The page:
How, when and where are you providing feedback?

How we show up when providing inclusive feedback is not only about introspection but also ensuring that we positively impact the environment we create to allow for feedback to be provided in the first place. How we show up comes down to psychological safety (Amy Edmondson) and ensuring that we are mindful of how our behaviour lands with others. If we do not feel safe speaking up and sharing feedback in a supportive way, then feedback may not happen. Creating this environment may require you to:

  • Engage with someone when they give you Feedback and not multitask. Your non-verbal actions speak volumes of your interest or disinterest in the feedback conversation
  • Encourage ideas that people produce during feedback
  • Allow people to learn from mistakes and failures rather than blame them

Beyond our impact on the safe environment that we create for feedback to take place, you should also consider how you deliver feedback:

  • Practice active listening
  • Check back with the person to confirm your understanding of what you are saying
  • Avoid jargon/slang
  • Manage your pace. Speak slower if you need to
  • Give the other person airtime. Take turns to talk
  • Mind your use of humour. We all want to keep things light at work but ensure you are not unintentionally offending someone—feedback on the problem, not the person.

Why are you providing this feedback, and on what?

Feedback can also take various forms, and calling out the type of feedback to deliver is also a means of driving inclusion. In 'Thanks for the Feedback: The Science and Art of Receiving Feedback Well', co-authors Douglas Stone and Sheila Heen identify three primary types of feedback:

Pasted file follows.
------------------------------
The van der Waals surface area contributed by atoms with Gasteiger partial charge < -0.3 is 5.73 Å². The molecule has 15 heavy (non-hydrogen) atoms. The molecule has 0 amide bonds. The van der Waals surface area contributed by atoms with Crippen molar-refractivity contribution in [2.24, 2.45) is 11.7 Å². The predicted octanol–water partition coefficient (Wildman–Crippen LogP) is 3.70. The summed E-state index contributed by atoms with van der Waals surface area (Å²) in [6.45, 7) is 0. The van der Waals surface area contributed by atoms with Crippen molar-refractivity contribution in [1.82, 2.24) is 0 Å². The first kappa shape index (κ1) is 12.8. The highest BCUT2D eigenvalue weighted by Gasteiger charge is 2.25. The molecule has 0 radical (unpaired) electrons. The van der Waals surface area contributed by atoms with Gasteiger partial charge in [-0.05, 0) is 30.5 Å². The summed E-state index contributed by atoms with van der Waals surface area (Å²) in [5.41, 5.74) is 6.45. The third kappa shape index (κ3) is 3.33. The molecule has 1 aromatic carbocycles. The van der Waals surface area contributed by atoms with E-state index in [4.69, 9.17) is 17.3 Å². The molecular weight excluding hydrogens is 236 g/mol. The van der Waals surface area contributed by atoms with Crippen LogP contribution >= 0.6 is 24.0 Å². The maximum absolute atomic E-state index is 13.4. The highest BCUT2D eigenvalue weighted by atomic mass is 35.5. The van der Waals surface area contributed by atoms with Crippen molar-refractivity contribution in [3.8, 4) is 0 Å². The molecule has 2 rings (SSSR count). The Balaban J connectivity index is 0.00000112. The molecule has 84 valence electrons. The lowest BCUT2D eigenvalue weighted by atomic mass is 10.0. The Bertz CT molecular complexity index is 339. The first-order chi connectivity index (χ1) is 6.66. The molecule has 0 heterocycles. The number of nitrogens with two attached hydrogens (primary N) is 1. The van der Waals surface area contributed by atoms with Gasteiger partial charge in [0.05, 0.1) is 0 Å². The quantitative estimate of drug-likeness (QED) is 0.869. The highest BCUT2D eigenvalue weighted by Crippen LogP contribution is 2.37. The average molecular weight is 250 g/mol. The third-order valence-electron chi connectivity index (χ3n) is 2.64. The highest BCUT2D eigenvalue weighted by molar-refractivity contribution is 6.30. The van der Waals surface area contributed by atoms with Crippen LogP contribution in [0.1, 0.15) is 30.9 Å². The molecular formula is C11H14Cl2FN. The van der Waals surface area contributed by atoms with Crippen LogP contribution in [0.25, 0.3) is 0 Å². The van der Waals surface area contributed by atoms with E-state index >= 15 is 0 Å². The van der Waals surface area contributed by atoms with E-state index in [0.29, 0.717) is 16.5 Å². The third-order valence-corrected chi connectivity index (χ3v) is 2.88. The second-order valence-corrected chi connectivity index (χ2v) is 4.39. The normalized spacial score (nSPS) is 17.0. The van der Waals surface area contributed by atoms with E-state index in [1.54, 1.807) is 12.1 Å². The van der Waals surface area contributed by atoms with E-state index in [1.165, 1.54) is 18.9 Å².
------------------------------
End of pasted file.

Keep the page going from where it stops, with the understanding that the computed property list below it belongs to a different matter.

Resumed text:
• Recognition- Feedback on a job well done
  • Development- Feedback to help someone be even better at what they do
  • Evaluation- Giving someone a view of how they perform against the role's expectations

Ensure your feedback is well prepared and both honest and helpful:

  • The recipient must understand it (be specific and provide an example)
  • The recipient must be able to accept it (be descriptive, refer to successful and unsuccessful behaviour, ensure the recipient is not distracted and provide for feedback discussion)
  • The recipient must be able to do something about it (relate feedback to behaviours that can be changed, identify alternatives and address only one or two significant areas at a time)

You can drive even more impact at work by developing your inclusion muscle more in how you provide inclusive feedback. 

Follow the steps with the pointers above, and you will be well on your way to actively practising inclusion in recognising, developing, or evaluating those around you and creating a safe environment where feedback is encouraged and supportive. 

If you would like to discuss any topics around inclusive feedback or leadership, please reach out to me, Brent, I'd welcome your views or hear how you are progressing your aims in this area.